a1 Stern School of Business, New York University, 44 West 4th St., New York, NY 10012. email@example.com
a2 Ross School of Business, University of Michigan, 701 Tappan St., Ann Arbor, MI 48109. firstname.lastname@example.org
a3 Stern School of Business, New York University, 44 West 4th St., New York, NY 10012. email@example.com
The objective of this paper is to provide a deeper insight into the links between financial markets and the real economy. To that end, we study the short-term anticipation and response of U.S. stock, Treasury, and corporate bond markets to the first release of surprise U.S. macroeconomic information. Specifically, we focus on the impact of these announcements not only on the level, but also on the volatility and comovement of those assets’ returns. We do so by estimating several extensions of the parsimonious multivariate GARCH-DCC model of Engle (2002) for the excess holding-period returns on seven portfolios of these asset classes. We find that both the process of price formation in each of those financial markets and their interaction appear to be driven by fundamentals. Yet our analysis reveals a statistically and economically significant dichotomy between the reaction of the stock and bond markets to the arrival of unexpected fundamental information. We also show that the conditional mean, volatility, and comovement among stock, Treasury, and corporate bond returns react asymmetrically to the information content of these surprise announcements. Overall, the above results shed new light on the mechanisms by which new information is incorporated into prices within and across U.S. financial markets.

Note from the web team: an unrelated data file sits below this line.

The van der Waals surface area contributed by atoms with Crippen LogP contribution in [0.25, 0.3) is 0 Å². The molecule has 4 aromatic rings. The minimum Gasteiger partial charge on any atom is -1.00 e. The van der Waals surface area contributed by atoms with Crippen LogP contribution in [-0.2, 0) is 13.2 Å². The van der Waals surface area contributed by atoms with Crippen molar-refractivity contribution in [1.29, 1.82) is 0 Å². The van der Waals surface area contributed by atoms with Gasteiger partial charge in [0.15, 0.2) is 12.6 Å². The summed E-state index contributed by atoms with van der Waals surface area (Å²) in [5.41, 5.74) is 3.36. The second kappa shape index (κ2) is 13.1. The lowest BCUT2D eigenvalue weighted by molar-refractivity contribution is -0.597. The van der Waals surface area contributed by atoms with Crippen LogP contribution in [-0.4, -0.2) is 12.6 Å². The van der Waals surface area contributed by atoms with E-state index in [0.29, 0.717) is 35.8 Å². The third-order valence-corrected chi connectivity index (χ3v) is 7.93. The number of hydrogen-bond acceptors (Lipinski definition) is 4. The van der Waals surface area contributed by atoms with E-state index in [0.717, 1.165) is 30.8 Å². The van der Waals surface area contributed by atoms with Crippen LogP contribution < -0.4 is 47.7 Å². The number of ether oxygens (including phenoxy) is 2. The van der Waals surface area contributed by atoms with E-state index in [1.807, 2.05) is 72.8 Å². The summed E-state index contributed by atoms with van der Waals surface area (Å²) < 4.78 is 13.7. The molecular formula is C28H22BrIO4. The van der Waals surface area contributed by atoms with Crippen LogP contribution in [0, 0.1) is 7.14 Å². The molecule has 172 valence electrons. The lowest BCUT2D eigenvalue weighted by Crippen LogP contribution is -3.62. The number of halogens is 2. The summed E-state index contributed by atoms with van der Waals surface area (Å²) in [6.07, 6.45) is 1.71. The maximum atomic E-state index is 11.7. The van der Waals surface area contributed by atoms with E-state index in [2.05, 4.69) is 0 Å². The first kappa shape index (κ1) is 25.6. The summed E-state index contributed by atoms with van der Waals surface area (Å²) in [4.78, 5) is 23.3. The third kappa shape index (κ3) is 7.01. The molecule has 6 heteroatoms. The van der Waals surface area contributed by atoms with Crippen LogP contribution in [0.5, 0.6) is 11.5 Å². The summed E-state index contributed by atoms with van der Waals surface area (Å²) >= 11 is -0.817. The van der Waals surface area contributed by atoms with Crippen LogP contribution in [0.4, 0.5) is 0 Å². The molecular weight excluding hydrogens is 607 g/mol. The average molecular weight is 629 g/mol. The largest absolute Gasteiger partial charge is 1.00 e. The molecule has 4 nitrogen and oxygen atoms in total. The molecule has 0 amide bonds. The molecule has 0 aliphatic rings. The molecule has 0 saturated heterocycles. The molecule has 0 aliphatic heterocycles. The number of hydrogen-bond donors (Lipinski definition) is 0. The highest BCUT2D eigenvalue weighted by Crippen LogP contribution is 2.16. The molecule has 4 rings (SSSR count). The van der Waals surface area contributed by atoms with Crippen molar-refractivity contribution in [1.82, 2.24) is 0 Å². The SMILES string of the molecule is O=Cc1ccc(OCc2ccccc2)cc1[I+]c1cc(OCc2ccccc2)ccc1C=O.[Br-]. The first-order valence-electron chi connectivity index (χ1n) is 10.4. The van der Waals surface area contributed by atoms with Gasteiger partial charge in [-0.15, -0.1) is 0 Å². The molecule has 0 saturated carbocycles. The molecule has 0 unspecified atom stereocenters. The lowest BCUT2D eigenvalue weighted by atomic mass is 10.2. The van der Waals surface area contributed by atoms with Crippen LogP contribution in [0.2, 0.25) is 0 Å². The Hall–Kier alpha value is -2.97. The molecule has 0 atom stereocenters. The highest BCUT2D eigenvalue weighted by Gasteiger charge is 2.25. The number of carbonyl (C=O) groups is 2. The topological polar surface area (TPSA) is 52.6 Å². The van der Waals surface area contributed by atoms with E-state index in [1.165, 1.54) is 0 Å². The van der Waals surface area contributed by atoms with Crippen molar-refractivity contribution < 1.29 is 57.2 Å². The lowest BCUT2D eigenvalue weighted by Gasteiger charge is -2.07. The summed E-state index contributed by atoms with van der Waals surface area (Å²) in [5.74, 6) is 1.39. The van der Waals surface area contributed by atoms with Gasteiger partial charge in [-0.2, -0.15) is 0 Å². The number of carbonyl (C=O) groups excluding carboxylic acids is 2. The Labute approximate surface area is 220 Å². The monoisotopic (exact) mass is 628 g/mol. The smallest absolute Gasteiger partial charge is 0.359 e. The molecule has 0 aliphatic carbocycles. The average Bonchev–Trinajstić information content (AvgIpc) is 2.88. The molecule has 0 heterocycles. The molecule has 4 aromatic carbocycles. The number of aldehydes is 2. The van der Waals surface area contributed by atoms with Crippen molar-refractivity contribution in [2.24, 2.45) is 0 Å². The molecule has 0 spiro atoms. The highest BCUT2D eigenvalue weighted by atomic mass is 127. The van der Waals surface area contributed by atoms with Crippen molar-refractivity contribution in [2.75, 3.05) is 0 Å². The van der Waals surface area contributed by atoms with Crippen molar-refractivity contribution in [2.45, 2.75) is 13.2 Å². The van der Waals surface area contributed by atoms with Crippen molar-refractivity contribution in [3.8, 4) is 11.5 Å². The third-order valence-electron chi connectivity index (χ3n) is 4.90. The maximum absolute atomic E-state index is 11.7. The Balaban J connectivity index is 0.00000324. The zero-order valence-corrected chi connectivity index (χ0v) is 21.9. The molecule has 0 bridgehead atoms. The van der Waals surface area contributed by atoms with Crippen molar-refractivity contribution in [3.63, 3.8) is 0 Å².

A previous version circulated with the title “Financial Markets and the Macro Economy.” We benefited from the comments of Andrew Ang (associate editor and referee), Robert Engle, Amit Goyal, Paul Malatesta (the editor), Clara Vega, Guojun Wu, and participants in seminars at University of New South Wales, University of Melbourne, the 2007 AFA meetings, Monash University, and Bank of Korea. Any remaining errors are our own.